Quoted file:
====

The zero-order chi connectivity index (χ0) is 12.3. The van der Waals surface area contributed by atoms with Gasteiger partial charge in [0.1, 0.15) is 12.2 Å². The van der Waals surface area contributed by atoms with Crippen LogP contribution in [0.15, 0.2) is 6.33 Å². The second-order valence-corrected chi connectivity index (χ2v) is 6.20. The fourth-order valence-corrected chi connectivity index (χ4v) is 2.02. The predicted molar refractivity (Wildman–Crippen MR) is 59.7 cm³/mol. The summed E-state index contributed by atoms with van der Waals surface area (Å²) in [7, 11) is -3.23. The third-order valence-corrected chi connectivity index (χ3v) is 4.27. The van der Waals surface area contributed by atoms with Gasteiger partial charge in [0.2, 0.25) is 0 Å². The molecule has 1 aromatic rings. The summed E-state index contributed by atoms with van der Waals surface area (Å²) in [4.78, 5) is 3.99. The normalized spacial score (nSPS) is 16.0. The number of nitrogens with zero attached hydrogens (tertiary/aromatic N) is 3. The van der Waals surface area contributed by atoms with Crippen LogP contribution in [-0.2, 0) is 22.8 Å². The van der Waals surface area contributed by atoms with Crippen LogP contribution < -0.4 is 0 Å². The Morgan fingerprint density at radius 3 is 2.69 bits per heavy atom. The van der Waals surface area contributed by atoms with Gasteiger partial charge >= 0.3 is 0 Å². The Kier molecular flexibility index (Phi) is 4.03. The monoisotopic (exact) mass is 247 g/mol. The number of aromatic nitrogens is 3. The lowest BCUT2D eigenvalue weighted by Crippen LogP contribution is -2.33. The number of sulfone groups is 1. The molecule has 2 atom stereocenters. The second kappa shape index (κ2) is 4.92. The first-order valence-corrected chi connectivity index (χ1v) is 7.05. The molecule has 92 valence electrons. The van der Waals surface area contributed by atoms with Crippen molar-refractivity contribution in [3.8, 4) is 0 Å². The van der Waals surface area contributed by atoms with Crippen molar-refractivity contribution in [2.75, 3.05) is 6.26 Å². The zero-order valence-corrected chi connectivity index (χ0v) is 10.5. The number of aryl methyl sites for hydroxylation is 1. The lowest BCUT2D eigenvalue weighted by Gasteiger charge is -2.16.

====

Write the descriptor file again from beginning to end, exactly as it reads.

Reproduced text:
The zero-order chi connectivity index (χ0) is 12.3. The van der Waals surface area contributed by atoms with Gasteiger partial charge in [0.1, 0.15) is 12.2 Å². The van der Waals surface area contributed by atoms with Crippen LogP contribution in [0.15, 0.2) is 6.33 Å². The second-order valence-corrected chi connectivity index (χ2v) is 6.20. The fourth-order valence-corrected chi connectivity index (χ4v) is 2.02. The predicted molar refractivity (Wildman–Crippen MR) is 59.7 cm³/mol. The summed E-state index contributed by atoms with van der Waals surface area (Å²) in [7, 11) is -3.23. The third-order valence-corrected chi connectivity index (χ3v) is 4.27. The van der Waals surface area contributed by atoms with Gasteiger partial charge in [0.2, 0.25) is 0 Å². The molecule has 1 aromatic rings. The summed E-state index contributed by atoms with van der Waals surface area (Å²) in [4.78, 5) is 3.99. The normalized spacial score (nSPS) is 16.0. The number of nitrogens with zero attached hydrogens (tertiary/aromatic N) is 3. The van der Waals surface area contributed by atoms with Crippen LogP contribution in [-0.2, 0) is 22.8 Å². The van der Waals surface area contributed by atoms with Crippen LogP contribution < -0.4 is 0 Å². The Morgan fingerprint density at radius 3 is 2.69 bits per heavy atom. The van der Waals surface area contributed by atoms with Gasteiger partial charge >= 0.3 is 0 Å². The Kier molecular flexibility index (Phi) is 4.03. The monoisotopic (exact) mass is 247 g/mol. The number of aromatic nitrogens is 3. The lowest BCUT2D eigenvalue weighted by Crippen LogP contribution is -2.33. The number of sulfone groups is 1. The molecule has 2 atom stereocenters. The second kappa shape index (κ2) is 4.92. The first-order valence-corrected chi connectivity index (χ1v) is 7.05. The molecule has 92 valence electrons. The van der Waals surface area contributed by atoms with Crippen molar-refractivity contribution in [3.8, 4) is 0 Å². The van der Waals surface area contributed by atoms with Crippen molar-refractivity contribution in [2.75, 3.05) is 6.26 Å². The zero-order valence-corrected chi connectivity index (χ0v) is 10.5. The number of aryl methyl sites for hydroxylation is 1. The lowest BCUT2D eigenvalue weighted by Gasteiger charge is -2.16.